Challenge for Europe

Europe is founded on the principle of subsidiarity. The fear of losing power held by numerous member states has led them to give the European Union a limited list of competencies. Paradoxically, this process reinforced the exclusive role of the market economy in the governance of the Union. Other modes of governance are developing pragmatically according to the principal of open concertation. No problem in European society can be resolved at a single level and this leads to the need for multilevel governance. To allow for its development, we must found European governance on the principle of active subsidiarity.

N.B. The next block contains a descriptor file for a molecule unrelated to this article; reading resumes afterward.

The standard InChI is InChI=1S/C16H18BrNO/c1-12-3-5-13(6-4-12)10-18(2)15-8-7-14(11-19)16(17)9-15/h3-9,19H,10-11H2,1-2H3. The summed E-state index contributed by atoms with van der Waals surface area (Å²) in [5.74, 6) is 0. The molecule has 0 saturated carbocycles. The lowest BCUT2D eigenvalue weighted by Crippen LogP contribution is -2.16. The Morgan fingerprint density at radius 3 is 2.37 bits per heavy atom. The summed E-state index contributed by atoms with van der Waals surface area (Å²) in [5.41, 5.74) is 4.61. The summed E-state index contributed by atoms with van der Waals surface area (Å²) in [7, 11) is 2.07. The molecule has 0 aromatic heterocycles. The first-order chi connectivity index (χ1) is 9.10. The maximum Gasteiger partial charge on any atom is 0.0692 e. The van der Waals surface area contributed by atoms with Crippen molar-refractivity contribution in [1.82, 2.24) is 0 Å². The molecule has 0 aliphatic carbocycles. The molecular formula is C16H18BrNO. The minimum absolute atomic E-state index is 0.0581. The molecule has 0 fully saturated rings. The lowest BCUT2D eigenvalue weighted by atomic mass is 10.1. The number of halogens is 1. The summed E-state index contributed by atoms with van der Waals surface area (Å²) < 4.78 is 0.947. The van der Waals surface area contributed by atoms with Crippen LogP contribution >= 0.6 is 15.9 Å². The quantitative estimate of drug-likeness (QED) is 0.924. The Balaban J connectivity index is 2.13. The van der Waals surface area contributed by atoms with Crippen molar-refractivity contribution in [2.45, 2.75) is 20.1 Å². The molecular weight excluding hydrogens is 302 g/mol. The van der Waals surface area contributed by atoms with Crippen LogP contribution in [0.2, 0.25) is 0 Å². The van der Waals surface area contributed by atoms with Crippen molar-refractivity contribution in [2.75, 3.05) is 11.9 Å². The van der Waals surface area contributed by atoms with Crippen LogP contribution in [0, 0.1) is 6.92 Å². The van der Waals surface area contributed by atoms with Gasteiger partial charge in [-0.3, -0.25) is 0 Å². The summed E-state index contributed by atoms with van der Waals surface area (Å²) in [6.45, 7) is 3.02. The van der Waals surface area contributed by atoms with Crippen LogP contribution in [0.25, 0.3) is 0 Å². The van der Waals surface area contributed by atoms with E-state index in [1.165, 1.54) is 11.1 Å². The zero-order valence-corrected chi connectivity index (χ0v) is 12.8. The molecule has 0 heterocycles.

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The author, Pierre Calame, French, was a civil servant at the Ministry of Infrastructure between 1968 and 1988 where he occupied various posts of responsibility at the territorial, central, and international level. Since 1988, he has directed the Charles Leopold Mayer foundation for the Progress of Man, a Swiss foundation with an international calling. A specialist of governance, he notably has written: l’Etat au Coeur with André Talmant (Desclée de Brouwer, 1997) on the reform of the state; la Démocratie en Miettes: Pour une Révolution de la Gouvernance (Descartes and CIE and ECLM, 2003) which proposed that governance be re-rooted in the universal principals that emerge from experience; and Essaie sur l’Oeconomie (ECLM, 2009) which proposes the rethinking of the economy starting with common principles of governance.

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